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Filippo A. Raso, Hannah Hilligoss, Vivek Krishnamurthy, Christopher Bavitz & Levin Kim, Artificial Intelligence & Human Rights: Opportunities & Risks (Berkman Klein Ctr. Research Publ’n No. 2018-6, Sept. 25, 2018).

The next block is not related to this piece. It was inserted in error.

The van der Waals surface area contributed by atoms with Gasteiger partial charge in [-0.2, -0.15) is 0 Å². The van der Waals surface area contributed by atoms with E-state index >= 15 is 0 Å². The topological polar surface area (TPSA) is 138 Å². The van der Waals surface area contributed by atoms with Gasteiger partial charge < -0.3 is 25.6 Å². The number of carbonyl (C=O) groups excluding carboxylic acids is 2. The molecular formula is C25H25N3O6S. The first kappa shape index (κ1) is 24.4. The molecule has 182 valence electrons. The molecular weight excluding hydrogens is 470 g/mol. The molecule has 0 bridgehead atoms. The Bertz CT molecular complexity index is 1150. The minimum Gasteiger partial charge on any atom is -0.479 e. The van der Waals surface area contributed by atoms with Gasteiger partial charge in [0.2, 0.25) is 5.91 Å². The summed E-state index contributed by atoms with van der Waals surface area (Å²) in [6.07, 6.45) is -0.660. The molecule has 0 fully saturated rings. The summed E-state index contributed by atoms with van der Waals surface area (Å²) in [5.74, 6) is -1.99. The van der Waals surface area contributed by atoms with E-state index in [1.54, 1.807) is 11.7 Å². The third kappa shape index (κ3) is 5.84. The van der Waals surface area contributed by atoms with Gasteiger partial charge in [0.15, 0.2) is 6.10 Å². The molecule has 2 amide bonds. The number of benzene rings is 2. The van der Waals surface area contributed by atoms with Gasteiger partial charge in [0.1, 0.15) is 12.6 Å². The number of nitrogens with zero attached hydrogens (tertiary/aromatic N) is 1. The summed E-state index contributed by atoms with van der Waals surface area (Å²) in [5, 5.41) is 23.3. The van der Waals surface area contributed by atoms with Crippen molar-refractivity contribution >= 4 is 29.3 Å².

Abstract: Artificial intelligence (“AI”) is changing the world before our eyes. The promise of AI to improve our lives is enormous. AI-based systems are already outperforming medical specialists in diagnosing certain diseases, while the use of AI in the financial system is expanding access to credit to borrowers that were once passed by. Yet AI also has downsides that dampen its considerable promise. AI-based systems impact the right to privacy since they depend on the collection and use of vast quantities of data to make predictions which, in numerous cases, have served to perpetuate existing social patterns of bias and discrimination. These disturbing possibilities have given rise to a movement seeking to embed ethical considerations into the development and deployment of AI. This project, on the other hand, demonstrates the considerable value in using human rights law to evaluate and address the complex impacts of AI on society. Human rights law provides an agreed set of norms and a shared language and institutional infrastructure for helping to ensure that the promises of AI are met and its greatest perils are avoided. Our project seeks to advance the emerging conversation on AI and human rights by evaluating the human rights impacts of six current uses of AI. Our framework recognizes that AI systems are not being deployed against a blank slate, but rather against the backdrop of social conditions that have complex pre-existing human rights impacts of their own. By digging deep into current AI implementations, we see how they impact the full range of human rights guaranteed by international law, privacy chief among them. We also gain insight into the unequal distribution of the positive and negative impacts of AI on human rights throughout society, and begin to explore the power of the human rights framework to address these disparate impacts.